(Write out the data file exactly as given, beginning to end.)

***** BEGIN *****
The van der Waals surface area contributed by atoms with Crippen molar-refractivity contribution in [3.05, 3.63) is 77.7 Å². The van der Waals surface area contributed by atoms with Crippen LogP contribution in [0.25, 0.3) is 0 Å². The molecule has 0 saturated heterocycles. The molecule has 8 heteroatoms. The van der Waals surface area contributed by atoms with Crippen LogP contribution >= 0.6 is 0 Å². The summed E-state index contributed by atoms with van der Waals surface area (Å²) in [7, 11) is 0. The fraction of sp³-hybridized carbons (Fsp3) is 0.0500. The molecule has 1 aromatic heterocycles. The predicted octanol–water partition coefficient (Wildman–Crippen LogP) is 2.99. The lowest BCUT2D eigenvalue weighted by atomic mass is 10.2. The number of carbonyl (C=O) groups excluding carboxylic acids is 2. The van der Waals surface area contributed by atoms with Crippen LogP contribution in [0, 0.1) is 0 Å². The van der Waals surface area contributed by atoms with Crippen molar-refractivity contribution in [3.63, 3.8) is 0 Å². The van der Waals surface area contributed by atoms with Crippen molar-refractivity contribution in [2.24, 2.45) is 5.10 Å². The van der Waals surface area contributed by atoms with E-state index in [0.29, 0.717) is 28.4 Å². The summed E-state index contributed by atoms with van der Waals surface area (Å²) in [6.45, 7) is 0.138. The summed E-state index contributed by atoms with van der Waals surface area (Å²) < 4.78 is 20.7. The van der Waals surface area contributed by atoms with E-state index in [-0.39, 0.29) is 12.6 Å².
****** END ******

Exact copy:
The van der Waals surface area contributed by atoms with Crippen molar-refractivity contribution in [3.05, 3.63) is 77.7 Å². The van der Waals surface area contributed by atoms with Crippen LogP contribution in [0.25, 0.3) is 0 Å². The molecule has 0 saturated heterocycles. The molecule has 8 heteroatoms. The van der Waals surface area contributed by atoms with Crippen LogP contribution >= 0.6 is 0 Å². The summed E-state index contributed by atoms with van der Waals surface area (Å²) in [7, 11) is 0. The fraction of sp³-hybridized carbons (Fsp3) is 0.0500. The molecule has 1 aromatic heterocycles. The predicted octanol–water partition coefficient (Wildman–Crippen LogP) is 2.99. The lowest BCUT2D eigenvalue weighted by atomic mass is 10.2. The number of carbonyl (C=O) groups excluding carboxylic acids is 2. The van der Waals surface area contributed by atoms with Crippen LogP contribution in [0, 0.1) is 0 Å². The van der Waals surface area contributed by atoms with Crippen molar-refractivity contribution in [3.63, 3.8) is 0 Å². The van der Waals surface area contributed by atoms with Crippen molar-refractivity contribution in [2.24, 2.45) is 5.10 Å². The van der Waals surface area contributed by atoms with E-state index in [0.29, 0.717) is 28.4 Å². The summed E-state index contributed by atoms with van der Waals surface area (Å²) in [6.45, 7) is 0.138. The summed E-state index contributed by atoms with van der Waals surface area (Å²) < 4.78 is 20.7. The van der Waals surface area contributed by atoms with E-state index in [-0.39, 0.29) is 12.6 Å².